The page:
While I understand that Lisburn has official city status from the Queen, does anyone agree that it would be reasonable for us to add that most people regard it as a town, or an extension of Belfast? (The same goes to Newry and Armagh) Jonto 21:28, 20 July 2005 (UTC)

Well, Lisburn is part of the BUMA (Belfast Urban Metropolitan Area) or Greater Belfast, it technically is part of Belfast in a sense. But it dos have city status. Jvlm.123 17:57, 28 February 2006 (UTC)

Definitely a city, www.lisburncity.gov.uk Djegan 19:23, 28 February 2006 (UTC)


I don't believe that most people do regard it as a town actually.

I've reverted the changes to the article that removed any mention of city status. It is a city, but I've added a line to say that most regard it as a town due to its size. Stu ’Bout ye! 08:04, 1 August 2006 (UTC)

Speaking as someone living in Belfast. Most regard it as a suburb of belfast and find it's city status pretty laughable.Goblinman (talk) 16:08, 19 February 2008 (UTC)


I've updated the article to make it more relavent to Lisburn City, personally when someone says Lisburn I think 1st The town, 2nd The council and 3rd The city. I grew up in what is now called Lisburn City, which many still refer to as Lisburn borough. When I say Lisburn I would always mean the town, not the administritive area! Maybe I am too close to the problem, and the rest of the world sees the council area as the more importnat of the two entities. I posted a bit on diambiguation at the bottom of this page, but no-one responded to it. Fasach Nua 19:08, 1 August 2006 (UTC)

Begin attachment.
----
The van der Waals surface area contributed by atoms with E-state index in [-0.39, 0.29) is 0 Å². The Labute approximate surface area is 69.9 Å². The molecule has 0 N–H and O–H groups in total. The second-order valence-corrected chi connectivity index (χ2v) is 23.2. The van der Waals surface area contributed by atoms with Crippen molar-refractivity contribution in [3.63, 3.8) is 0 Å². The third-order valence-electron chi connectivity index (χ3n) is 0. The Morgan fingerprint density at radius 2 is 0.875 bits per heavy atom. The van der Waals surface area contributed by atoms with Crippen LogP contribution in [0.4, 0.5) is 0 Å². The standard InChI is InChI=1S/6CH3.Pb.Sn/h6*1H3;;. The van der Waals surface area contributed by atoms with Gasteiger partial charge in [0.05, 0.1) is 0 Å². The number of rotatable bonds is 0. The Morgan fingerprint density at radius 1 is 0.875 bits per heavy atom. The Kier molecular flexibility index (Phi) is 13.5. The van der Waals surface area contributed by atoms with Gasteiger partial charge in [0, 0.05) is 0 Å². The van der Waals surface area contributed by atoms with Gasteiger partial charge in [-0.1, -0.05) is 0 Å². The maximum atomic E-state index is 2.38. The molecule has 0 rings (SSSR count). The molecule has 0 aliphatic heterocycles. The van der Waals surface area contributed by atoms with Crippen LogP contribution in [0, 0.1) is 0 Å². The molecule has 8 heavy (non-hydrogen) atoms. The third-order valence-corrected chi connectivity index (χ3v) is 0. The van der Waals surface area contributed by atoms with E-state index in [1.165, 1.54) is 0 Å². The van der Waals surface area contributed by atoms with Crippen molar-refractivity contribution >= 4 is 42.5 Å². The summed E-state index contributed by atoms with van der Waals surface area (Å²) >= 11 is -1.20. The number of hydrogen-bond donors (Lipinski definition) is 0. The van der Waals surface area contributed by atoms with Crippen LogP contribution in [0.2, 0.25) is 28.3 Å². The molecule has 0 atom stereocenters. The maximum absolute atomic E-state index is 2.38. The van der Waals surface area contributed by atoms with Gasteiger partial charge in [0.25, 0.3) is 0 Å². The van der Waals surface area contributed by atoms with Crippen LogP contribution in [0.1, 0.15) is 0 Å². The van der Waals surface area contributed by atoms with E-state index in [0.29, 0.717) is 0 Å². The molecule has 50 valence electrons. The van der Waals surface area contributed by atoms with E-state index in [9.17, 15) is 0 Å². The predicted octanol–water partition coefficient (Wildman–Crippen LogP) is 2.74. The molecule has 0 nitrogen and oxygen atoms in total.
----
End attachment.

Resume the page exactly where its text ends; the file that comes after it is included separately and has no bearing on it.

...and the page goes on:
On an aside the Strabane article is about Strabane town, not Strabane district council area and Craigavon is about Craigavon town, not Craigavon council area, maybe we should look at some uniformity Fasach Nua 20:20, 1 August 2006 (UTC)

Teen Talk![edit]

Is this relevant:

Lisburn is home to a large youth population. The constant expansions to the "Bow Street Mall" make the mall a hotspot for youth, as well as the multiscreen "Omliplex" and "Leisureplex". Popular youth "hangout" spots include Duncan's Dam, and Castle Gardens

Or even accurate?

Gerry Lynch 17:11, 24 August 2005 (UTC)

I don't suppose that matters. Considering that most places on the island of Ireland are made up of around 25% of people being under 16 years. Sure in Dublin, 50% of the population is said to be under 25. 08:22, 24 February 2006 (UTC)

Police - it's not HQ for Belfast Region[edit]

No evidence that Lisburn police station is the HQ for Belfast Region. The PSNI website mentions the Lisburn DCU (District Command Unit), but Belfast is split in East, West, South and North Belfast DCUs ... each with non-Lisburn base stations.
Lisburn police state = hq for Lisburn DCU = no surprise, so not worth mentioning. Reference to police station removed. AMe 23:26, 24 March 2006 (UTC)

Wallace[edit]

Can't remember the details from primary school, but wasn't Wallace Park named after someone who had a big influence over the town? Maybe someone can add in the details. AMe 23:26, 24 March 2006 (UTC)